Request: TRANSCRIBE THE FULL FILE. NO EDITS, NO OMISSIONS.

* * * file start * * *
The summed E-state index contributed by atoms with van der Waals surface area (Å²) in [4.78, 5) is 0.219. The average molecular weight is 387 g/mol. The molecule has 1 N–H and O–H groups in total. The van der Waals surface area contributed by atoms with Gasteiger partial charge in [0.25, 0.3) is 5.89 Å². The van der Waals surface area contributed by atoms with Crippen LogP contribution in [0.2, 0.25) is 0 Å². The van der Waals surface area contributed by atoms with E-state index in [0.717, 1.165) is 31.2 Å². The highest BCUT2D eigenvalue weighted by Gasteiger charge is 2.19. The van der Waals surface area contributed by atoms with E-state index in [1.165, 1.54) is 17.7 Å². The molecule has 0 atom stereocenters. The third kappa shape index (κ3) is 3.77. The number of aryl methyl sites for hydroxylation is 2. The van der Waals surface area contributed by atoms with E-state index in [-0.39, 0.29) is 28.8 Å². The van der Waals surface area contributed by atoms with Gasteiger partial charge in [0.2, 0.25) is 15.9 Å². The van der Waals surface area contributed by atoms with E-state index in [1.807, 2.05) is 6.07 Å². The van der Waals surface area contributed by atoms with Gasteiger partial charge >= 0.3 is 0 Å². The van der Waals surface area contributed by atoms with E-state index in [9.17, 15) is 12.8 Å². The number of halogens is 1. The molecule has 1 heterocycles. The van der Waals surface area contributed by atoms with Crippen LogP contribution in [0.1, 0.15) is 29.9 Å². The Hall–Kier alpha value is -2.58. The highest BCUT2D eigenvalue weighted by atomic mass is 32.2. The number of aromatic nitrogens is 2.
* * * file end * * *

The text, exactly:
The summed E-state index contributed by atoms with van der Waals surface area (Å²) in [4.78, 5) is 0.219. The average molecular weight is 387 g/mol. The molecule has 1 N–H and O–H groups in total. The van der Waals surface area contributed by atoms with Gasteiger partial charge in [0.25, 0.3) is 5.89 Å². The van der Waals surface area contributed by atoms with Crippen LogP contribution in [0.2, 0.25) is 0 Å². The van der Waals surface area contributed by atoms with E-state index in [0.717, 1.165) is 31.2 Å². The highest BCUT2D eigenvalue weighted by Gasteiger charge is 2.19. The van der Waals surface area contributed by atoms with E-state index in [1.165, 1.54) is 17.7 Å². The molecule has 0 atom stereocenters. The third kappa shape index (κ3) is 3.77. The number of aryl methyl sites for hydroxylation is 2. The van der Waals surface area contributed by atoms with E-state index in [-0.39, 0.29) is 28.8 Å². The van der Waals surface area contributed by atoms with Gasteiger partial charge in [0.2, 0.25) is 15.9 Å². The van der Waals surface area contributed by atoms with E-state index in [1.807, 2.05) is 6.07 Å². The van der Waals surface area contributed by atoms with Gasteiger partial charge >= 0.3 is 0 Å². The van der Waals surface area contributed by atoms with E-state index in [9.17, 15) is 12.8 Å². The number of halogens is 1. The molecule has 1 heterocycles. The van der Waals surface area contributed by atoms with Crippen LogP contribution in [0.1, 0.15) is 29.9 Å². The Hall–Kier alpha value is -2.58. The highest BCUT2D eigenvalue weighted by atomic mass is 32.2. The number of aromatic nitrogens is 2.